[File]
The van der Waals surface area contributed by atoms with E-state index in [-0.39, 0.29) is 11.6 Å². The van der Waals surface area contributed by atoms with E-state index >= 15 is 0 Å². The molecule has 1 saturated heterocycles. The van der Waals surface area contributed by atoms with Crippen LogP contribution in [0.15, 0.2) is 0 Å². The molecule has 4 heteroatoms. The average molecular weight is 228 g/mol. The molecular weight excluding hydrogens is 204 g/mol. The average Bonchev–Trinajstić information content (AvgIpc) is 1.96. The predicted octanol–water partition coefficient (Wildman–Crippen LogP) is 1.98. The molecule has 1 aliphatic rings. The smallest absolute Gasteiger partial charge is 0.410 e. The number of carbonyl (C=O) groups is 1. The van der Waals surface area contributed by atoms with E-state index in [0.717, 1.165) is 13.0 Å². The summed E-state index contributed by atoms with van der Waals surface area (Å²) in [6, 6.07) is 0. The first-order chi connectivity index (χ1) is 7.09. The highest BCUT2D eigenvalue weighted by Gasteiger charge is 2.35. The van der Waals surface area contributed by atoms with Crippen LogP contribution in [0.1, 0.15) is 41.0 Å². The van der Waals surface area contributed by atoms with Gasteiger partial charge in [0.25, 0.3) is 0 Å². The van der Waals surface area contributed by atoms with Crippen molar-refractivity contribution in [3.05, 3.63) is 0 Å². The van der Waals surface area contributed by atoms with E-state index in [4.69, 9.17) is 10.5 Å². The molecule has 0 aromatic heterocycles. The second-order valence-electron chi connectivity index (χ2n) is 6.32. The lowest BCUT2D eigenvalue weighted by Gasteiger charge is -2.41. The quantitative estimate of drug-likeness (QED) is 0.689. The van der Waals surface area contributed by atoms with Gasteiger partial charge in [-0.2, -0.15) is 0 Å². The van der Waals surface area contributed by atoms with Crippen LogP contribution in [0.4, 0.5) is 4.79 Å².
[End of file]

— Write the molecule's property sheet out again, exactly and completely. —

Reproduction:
The van der Waals surface area contributed by atoms with E-state index in [-0.39, 0.29) is 11.6 Å². The van der Waals surface area contributed by atoms with E-state index >= 15 is 0 Å². The molecule has 1 saturated heterocycles. The van der Waals surface area contributed by atoms with Crippen LogP contribution in [0.15, 0.2) is 0 Å². The molecule has 4 heteroatoms. The average molecular weight is 228 g/mol. The molecular weight excluding hydrogens is 204 g/mol. The average Bonchev–Trinajstić information content (AvgIpc) is 1.96. The predicted octanol–water partition coefficient (Wildman–Crippen LogP) is 1.98. The molecule has 1 aliphatic rings. The smallest absolute Gasteiger partial charge is 0.410 e. The number of carbonyl (C=O) groups is 1. The van der Waals surface area contributed by atoms with E-state index in [0.717, 1.165) is 13.0 Å². The summed E-state index contributed by atoms with van der Waals surface area (Å²) in [6, 6.07) is 0. The first-order chi connectivity index (χ1) is 7.09. The highest BCUT2D eigenvalue weighted by Gasteiger charge is 2.35. The van der Waals surface area contributed by atoms with Crippen LogP contribution in [0.1, 0.15) is 41.0 Å². The van der Waals surface area contributed by atoms with Gasteiger partial charge in [0.25, 0.3) is 0 Å². The van der Waals surface area contributed by atoms with Crippen molar-refractivity contribution in [3.05, 3.63) is 0 Å². The van der Waals surface area contributed by atoms with E-state index in [4.69, 9.17) is 10.5 Å². The molecule has 0 aromatic heterocycles. The second-order valence-electron chi connectivity index (χ2n) is 6.32. The lowest BCUT2D eigenvalue weighted by Gasteiger charge is -2.41. The quantitative estimate of drug-likeness (QED) is 0.689. The van der Waals surface area contributed by atoms with Gasteiger partial charge in [-0.2, -0.15) is 0 Å². The van der Waals surface area contributed by atoms with Crippen LogP contribution in [0.4, 0.5) is 4.79 Å².